Javascript Menu by

2018 News Releases




Locating significant Australian Amateur Radio equipment

Date : 04 / 01 / 2018
Author : Jim Linton - VK3PC

The WIA Historical Archives Committee has received inquiries over the past few years about the availability of historical radio equipment for viewing and photography. Some important collections are held by individuals, clubs, and of course, public museums around Australia.

The number of inquiries has encouraged preparation of a rudimentary database of known significant collections. WIA Historian Peter Wolfenden VK3RV says initially sought is information about publically accessible collections. They don’t have to be major public collections such as the Sydney Power House Museum or the Melbourne Science Museum. However, most of their collections are not on public exhibition, and often difficult to access.

Max Howden’s 1924-25 record breaking shortwave receiver and Gil Miles’ early television experiments from the 1920s, are occasionally displayed at the Melbourne Science Museum.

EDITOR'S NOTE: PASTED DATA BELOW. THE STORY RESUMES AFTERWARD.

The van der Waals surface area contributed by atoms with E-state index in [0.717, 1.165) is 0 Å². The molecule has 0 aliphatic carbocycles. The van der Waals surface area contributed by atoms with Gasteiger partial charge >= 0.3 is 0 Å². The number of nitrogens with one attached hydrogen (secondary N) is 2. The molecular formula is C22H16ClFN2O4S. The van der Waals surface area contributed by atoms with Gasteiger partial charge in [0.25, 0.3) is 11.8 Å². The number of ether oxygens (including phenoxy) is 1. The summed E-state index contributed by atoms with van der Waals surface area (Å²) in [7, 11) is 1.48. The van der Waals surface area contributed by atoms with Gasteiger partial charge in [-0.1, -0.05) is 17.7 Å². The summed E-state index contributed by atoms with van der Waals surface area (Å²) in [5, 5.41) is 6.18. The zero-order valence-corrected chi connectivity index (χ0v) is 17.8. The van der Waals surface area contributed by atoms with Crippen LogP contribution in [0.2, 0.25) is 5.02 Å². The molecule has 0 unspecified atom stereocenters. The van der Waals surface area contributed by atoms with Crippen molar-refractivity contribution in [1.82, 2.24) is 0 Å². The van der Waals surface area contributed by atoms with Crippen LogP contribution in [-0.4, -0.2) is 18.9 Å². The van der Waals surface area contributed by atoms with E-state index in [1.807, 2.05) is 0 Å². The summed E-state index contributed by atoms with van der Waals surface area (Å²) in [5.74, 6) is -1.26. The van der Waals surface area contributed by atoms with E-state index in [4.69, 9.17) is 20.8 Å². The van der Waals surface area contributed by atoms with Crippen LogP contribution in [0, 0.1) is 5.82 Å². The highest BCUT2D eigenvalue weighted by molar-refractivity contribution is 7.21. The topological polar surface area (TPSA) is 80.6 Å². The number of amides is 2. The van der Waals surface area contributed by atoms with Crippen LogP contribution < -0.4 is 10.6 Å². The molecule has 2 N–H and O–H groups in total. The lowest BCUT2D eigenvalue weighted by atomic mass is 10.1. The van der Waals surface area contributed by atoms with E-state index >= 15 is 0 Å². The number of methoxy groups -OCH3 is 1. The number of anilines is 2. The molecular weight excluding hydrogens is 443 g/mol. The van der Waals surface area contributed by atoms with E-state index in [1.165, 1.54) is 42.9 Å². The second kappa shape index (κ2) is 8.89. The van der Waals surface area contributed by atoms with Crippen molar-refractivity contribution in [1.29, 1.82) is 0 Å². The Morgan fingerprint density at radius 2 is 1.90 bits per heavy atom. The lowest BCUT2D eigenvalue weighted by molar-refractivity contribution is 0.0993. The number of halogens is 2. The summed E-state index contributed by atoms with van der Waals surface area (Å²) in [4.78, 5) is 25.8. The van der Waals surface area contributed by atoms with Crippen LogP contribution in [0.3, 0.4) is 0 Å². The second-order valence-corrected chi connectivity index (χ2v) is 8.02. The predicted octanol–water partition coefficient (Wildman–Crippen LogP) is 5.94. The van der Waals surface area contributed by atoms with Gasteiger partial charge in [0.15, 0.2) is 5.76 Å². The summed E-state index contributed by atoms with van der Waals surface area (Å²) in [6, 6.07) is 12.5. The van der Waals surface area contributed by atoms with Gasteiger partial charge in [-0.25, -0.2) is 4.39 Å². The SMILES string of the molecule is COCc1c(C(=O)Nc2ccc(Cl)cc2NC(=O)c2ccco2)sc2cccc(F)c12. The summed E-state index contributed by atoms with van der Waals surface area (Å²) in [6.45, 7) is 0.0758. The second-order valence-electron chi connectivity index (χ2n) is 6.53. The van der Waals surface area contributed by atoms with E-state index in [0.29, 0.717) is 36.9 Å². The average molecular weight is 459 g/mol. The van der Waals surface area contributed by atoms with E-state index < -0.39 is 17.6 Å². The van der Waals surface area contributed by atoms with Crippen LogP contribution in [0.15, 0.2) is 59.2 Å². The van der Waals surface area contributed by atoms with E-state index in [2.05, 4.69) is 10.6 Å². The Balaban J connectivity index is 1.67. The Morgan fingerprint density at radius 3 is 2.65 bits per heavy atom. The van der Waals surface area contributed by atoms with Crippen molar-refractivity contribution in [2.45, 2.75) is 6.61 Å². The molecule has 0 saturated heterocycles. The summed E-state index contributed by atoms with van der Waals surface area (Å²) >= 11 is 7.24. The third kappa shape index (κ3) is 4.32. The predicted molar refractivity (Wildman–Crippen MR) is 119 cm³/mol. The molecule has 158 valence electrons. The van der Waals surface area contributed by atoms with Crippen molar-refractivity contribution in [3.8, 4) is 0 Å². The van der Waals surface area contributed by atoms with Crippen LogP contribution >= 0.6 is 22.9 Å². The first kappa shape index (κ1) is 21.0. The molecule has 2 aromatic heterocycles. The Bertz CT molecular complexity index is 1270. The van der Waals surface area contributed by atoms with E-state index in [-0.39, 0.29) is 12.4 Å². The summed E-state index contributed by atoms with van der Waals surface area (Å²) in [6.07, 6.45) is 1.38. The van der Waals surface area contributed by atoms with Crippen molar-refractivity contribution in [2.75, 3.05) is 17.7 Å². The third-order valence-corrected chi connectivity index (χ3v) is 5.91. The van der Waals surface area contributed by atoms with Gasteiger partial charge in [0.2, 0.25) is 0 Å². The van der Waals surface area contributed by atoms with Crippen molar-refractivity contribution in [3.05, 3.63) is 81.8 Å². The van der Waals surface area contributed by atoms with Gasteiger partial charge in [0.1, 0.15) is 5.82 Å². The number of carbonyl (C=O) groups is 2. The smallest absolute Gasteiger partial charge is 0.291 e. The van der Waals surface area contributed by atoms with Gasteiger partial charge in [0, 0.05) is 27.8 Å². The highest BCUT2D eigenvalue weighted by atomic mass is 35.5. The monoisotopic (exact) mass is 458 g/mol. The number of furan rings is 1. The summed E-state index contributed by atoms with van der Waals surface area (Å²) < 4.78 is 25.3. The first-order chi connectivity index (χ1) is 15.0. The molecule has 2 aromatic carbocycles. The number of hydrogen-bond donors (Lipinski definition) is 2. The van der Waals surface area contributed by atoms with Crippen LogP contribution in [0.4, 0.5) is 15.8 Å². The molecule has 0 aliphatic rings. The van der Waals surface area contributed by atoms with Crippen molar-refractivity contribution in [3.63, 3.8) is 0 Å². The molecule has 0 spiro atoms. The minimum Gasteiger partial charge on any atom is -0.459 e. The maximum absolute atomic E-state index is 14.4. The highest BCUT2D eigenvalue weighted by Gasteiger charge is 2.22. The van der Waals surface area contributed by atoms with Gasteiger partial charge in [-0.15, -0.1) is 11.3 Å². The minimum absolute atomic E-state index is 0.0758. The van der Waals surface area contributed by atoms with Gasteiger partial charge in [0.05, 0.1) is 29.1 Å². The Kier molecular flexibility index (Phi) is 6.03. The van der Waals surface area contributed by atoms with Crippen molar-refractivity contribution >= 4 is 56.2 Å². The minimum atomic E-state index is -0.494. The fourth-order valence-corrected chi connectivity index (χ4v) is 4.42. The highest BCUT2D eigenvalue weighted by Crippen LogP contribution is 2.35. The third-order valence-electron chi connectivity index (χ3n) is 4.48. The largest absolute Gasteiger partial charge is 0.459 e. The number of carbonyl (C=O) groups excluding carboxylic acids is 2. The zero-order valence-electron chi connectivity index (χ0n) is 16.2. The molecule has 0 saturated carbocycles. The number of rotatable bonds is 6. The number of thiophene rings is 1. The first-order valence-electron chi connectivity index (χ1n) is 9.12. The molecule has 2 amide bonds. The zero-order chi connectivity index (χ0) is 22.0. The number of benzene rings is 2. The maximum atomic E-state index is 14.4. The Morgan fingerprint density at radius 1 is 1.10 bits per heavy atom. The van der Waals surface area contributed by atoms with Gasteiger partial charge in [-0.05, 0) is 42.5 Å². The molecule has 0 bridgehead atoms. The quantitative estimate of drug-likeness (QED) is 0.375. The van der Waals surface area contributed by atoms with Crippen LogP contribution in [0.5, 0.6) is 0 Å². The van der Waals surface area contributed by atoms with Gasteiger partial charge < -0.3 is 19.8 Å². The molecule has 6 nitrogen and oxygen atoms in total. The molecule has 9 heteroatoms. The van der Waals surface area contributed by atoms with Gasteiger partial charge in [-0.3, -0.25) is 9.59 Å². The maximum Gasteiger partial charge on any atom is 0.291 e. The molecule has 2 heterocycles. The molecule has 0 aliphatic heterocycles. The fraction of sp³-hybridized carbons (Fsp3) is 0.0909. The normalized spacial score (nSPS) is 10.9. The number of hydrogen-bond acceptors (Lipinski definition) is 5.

The Australian War Memorial in Canberra permanently displays Winnie the War Winner, the famous transmitter used to raise help by isolated army personnel.

Community or Private Museums such as Ian O’Toole’s VK2ZIO, Kurrajong Radio Museum, just out of Sydney, or the Mareeba Heritage Centre in the Queensland are two very good examples of museums with readily accessible significant items. The Kurrajong Radio Museum has an extensive wireless, radio and broadcasting collection including some WWI Australian Navy equipment made at what was Shaw’s Sydney Wireless Works.

Pre-WWI, amateur equipment can be seen at the Mareeba Heritage Centre. There is the complete 1913-14, home-made station of XQA, Marcus Brimms minus the interconnecting wires, battery and aerial. This station was closed down in 1914 under wartime requirements and the equipment was boxed up as instructed. This station was not re-assembled after the war and is now all on display in a glazed cabinet in the museum building. This is a ‘world class’ amateur radio collection made by an Australian amateur who resided in the district.

The WIA’s National Amateur Equipment Register welcomes input to WIA Archive via with WIA office.


Click Here To Return To Previous Page
© 2018 Wireless Institute of Australia